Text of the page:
A VILLAGE library was officially handed over to volunteers this afternoon, with about 200 people turning out mark its rebirth.

Flackwell Heath’s library has been redecorated and refurbished over the last month in preparation for the handover, which was formally announced by Antiques Roadshow star Eric Knowles.

He told the crowd: “I can only commend you and everybody involved here today for the efforts in getting back your wonderful library...And now it’s yours nobody can take it off you.”

The small facility has been saved from closure after more than 50 volunteers rallied round to form The Friends of Flackwell Heath Library [FFHL] and take it over from Buckinghamshire County Council.

The council controversially slashed its budget for 14 small libraries by about £700,000, meaning the libraries would have to close unless volunteer groups came forward to staff them.

After the opening speeches the crowd crammed inside, where Patricia Greene, from BBC radio show The Archers, was reading for children.

There was also a cake stall, face painting and a performance by the Anna Rose Dance Studio at the next door Carrington Junior School.

A poll on the Bucks Free Press website last week suggested many readers doubt whether ‘Big Society’ or community-run libraries will be sustainable in the long-term (see bottom of page).

But judging by the turn-out and positive atmosphere today, Flackwell Heath Community Library has as good a chance as any of making it work.

Dave Johncock, chairman of FFHL, said: “Will it last 20 or 25 years is a big question to ask... But we’ve got to try and re-invent what libraries are about and this is an opportunity for our community to do that.”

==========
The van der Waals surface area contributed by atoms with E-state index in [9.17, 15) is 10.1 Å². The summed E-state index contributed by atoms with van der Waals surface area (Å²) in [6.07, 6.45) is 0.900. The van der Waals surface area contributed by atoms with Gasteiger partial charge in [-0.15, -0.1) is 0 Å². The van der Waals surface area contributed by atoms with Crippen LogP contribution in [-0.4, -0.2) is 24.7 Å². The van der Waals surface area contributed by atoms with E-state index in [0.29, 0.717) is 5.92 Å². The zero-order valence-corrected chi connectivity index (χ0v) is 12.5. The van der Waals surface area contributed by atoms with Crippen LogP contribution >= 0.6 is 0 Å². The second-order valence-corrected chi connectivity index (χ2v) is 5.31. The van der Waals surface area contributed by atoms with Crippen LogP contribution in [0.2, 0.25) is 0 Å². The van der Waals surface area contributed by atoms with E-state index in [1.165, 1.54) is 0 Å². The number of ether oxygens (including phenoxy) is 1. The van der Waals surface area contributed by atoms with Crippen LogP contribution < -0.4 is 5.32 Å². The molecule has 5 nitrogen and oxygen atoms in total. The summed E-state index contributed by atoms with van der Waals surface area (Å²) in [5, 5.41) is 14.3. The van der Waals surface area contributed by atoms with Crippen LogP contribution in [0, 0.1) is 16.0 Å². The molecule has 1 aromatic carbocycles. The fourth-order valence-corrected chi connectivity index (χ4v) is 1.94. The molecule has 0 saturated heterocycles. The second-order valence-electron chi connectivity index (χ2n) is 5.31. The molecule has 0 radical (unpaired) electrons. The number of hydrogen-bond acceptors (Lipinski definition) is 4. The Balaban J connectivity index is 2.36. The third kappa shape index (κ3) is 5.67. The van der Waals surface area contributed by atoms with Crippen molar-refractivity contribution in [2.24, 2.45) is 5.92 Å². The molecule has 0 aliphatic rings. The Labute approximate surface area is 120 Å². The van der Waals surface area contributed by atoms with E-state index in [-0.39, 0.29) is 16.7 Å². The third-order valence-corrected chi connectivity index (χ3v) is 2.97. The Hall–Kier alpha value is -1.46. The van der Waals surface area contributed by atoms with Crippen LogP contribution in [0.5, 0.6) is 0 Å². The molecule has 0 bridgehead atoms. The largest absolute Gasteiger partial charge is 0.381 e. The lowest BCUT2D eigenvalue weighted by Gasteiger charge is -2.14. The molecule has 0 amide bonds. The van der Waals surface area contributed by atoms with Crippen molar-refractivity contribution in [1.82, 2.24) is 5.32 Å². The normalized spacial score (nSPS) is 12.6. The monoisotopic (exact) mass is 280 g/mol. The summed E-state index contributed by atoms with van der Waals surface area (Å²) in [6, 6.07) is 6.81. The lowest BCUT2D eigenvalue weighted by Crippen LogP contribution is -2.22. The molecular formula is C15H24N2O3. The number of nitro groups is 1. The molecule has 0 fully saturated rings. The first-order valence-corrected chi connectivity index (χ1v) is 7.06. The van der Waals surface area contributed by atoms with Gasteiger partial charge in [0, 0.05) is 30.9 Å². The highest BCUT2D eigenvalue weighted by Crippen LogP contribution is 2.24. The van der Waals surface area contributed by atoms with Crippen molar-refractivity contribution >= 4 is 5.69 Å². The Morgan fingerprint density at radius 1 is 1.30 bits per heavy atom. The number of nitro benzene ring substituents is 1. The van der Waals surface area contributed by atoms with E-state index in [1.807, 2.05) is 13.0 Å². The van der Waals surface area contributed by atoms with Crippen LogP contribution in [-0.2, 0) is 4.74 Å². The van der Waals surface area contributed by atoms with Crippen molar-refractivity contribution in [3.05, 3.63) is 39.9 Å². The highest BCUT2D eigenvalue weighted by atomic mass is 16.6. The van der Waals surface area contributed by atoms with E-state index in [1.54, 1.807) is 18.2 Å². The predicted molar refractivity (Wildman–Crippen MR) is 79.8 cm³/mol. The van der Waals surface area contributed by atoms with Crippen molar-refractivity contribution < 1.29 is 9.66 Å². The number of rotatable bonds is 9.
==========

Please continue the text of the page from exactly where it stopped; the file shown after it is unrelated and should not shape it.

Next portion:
He said there will be ‘silver surfer’ internet courses for pensioners, as well as plans for more community groups to use the building. Volunteers will also be busy asking villagers what they want from the service.

There are five ex-librarians in the FFHL ranks, including Ellen Hills, who retired two years ago as library manager at one of the campuses at Oxford Brookes University.

She went along to the first meeting after reading an article about the libraries being under threat in the Bucks Free Press.

She said: “I was worried about it. I know the main centres are going to stay as they are but it’s the small areas with people who maybe can’t travel that seem to me to need the service.

“I went to the first meeting and got on board straight away. It’s wonderful to see how many people have volunteered.

“We want to increase its usage and get more people in. I think we can keep it going.”

Ellen will be in charge of stock and has already brought in more crime and romance novels, as well as books about the local area.

The council will still provide library loan stock, IT provision, online resources and resource grants, while the building will be leased from the council on a peppercorn rent.